Jacques Lacan, one of the most influential and controversial French thinkers of the twentieth century, was a practicing and teaching psychoanalyst in Paris, but his revolutionary seminars on Freud reached out far beyond professional circles: they were enthusiastically attended by writers, artists, scientists, philosophers, and intellectuals from many disciplines.
Shoshana Felman elucidates the power and originality of Lacan’s work. She brilliantly analyzes Lacan’s investigation of psychoanalysis not as dogma but as an ongoing self-critical process of discovery. By focusing on Lacan’s singular way of making Freud’s thought new again—and of thus enabling us to participate in the very moment of intellectual struggle and insight—Felman shows how this moment of illumination has become crucial to contemporary thinking and has redefined insight as such. This book is a groundbreaking statement not only on Lacan but on psychoanalysis in general.
Felman argues that, contrary to popular opinion, Lacan’s preoccupation is with psychoanalytic practice rather than with theory for its own sake. His true clinical originality consists not in the incidental innovations that separate his theory from other psychoanalytic schools, but in the insight he gives us into the structural foundations of what is common to the practice of all schools: the transference action and the psychoanalytic dialogue. In chapters on Poe’s tale “The Purloined Letter”; Sophocles’s Oedipus plays, a case report by Melanie Klein, and Freud’s writings, Felman demonstrates Lacan’s rediscovery of these texts as renewed and renewable intellectual adventures and as parables of the psychoanalytic encounter. The book explores these questions: How and why does psychoanalytic practice work? What accounts for clinical success? What did Freud learn from the literary Oedipus, and how does Freud text take us beyond Oedipus? How does psychoanalysis inform, and radically displace, our conception of what learning is and of what reading is?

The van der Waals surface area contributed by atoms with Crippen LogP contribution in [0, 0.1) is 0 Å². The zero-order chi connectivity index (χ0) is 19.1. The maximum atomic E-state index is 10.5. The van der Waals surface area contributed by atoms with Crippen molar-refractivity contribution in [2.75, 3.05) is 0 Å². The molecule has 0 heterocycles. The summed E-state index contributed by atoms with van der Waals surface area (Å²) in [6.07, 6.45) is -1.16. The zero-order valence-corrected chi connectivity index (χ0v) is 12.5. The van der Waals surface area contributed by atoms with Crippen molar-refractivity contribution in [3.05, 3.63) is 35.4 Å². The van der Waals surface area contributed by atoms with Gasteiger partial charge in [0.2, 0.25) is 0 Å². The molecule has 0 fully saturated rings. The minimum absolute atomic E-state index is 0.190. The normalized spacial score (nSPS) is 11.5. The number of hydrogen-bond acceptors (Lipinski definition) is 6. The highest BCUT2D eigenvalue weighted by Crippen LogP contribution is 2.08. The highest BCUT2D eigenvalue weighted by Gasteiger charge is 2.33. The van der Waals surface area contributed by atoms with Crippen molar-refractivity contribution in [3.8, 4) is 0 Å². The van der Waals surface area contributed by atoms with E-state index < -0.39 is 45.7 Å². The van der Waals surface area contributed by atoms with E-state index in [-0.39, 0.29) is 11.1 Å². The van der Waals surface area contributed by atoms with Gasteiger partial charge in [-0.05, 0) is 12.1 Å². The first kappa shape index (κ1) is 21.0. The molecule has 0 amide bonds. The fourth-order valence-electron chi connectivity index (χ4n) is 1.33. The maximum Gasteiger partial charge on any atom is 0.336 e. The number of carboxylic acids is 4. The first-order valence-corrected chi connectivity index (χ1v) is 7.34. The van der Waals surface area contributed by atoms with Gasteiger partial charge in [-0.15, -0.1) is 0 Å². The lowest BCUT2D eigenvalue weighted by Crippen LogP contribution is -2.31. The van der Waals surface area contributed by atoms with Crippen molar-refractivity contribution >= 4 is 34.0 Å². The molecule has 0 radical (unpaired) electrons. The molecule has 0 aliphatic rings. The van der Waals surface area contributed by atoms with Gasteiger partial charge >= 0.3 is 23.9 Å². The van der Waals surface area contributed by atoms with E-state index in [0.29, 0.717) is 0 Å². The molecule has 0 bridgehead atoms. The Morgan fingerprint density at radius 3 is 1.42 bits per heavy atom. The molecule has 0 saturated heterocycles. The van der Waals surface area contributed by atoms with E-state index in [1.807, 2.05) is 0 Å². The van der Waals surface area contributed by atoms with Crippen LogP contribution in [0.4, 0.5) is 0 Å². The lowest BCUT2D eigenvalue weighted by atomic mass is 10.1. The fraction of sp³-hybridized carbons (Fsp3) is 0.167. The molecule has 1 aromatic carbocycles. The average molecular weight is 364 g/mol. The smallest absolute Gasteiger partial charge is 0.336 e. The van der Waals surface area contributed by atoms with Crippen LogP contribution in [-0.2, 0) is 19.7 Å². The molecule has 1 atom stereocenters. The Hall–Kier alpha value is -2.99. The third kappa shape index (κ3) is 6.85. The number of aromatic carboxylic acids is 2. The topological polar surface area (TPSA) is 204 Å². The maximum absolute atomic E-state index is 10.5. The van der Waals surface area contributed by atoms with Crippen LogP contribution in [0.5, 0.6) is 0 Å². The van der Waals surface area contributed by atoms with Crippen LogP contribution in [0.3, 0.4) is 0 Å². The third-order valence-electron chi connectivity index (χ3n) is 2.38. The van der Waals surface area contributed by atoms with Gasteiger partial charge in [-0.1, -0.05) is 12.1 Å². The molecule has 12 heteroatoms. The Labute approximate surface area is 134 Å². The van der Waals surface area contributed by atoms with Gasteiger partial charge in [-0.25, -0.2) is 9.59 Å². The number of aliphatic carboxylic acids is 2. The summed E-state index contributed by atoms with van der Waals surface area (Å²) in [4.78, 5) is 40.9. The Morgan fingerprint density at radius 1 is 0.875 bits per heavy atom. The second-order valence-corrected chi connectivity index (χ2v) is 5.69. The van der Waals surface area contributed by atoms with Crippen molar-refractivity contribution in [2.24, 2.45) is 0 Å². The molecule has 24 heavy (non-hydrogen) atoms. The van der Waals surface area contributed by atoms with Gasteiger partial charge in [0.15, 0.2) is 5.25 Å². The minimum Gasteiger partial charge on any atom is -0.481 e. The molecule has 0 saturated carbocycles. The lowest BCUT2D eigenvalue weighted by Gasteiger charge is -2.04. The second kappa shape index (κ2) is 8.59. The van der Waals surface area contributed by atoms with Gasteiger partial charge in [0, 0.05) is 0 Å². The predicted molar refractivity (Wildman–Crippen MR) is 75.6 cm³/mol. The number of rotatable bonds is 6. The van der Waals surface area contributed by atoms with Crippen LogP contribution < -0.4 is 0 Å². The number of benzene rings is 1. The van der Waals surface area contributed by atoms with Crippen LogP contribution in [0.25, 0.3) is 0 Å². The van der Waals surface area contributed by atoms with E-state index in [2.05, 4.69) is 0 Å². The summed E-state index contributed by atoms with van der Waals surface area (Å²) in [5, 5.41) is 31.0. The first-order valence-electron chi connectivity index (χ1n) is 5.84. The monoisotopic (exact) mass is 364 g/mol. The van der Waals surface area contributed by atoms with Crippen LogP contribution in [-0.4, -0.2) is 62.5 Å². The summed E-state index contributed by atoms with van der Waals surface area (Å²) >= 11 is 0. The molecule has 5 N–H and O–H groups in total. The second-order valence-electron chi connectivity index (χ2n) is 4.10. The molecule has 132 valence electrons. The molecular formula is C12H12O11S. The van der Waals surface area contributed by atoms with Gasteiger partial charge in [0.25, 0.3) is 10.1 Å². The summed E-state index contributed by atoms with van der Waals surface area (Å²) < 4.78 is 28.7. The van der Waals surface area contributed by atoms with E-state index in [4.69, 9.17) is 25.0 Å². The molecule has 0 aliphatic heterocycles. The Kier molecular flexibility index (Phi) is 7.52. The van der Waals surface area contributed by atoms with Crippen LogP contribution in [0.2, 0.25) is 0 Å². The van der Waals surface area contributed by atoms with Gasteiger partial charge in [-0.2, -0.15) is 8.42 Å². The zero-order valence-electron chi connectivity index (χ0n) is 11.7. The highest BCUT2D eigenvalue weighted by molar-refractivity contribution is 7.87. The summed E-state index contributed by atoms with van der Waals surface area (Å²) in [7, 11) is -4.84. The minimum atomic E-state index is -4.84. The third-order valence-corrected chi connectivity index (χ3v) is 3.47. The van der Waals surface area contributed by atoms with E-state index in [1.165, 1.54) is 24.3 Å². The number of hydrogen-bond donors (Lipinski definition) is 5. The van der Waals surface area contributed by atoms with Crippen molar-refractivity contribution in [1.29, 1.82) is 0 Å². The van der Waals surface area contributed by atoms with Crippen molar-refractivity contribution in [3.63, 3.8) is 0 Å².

This book will be an intellectual event not only for clinicians and literary critics, but also for the broader audience of readers interested in contemporary thought.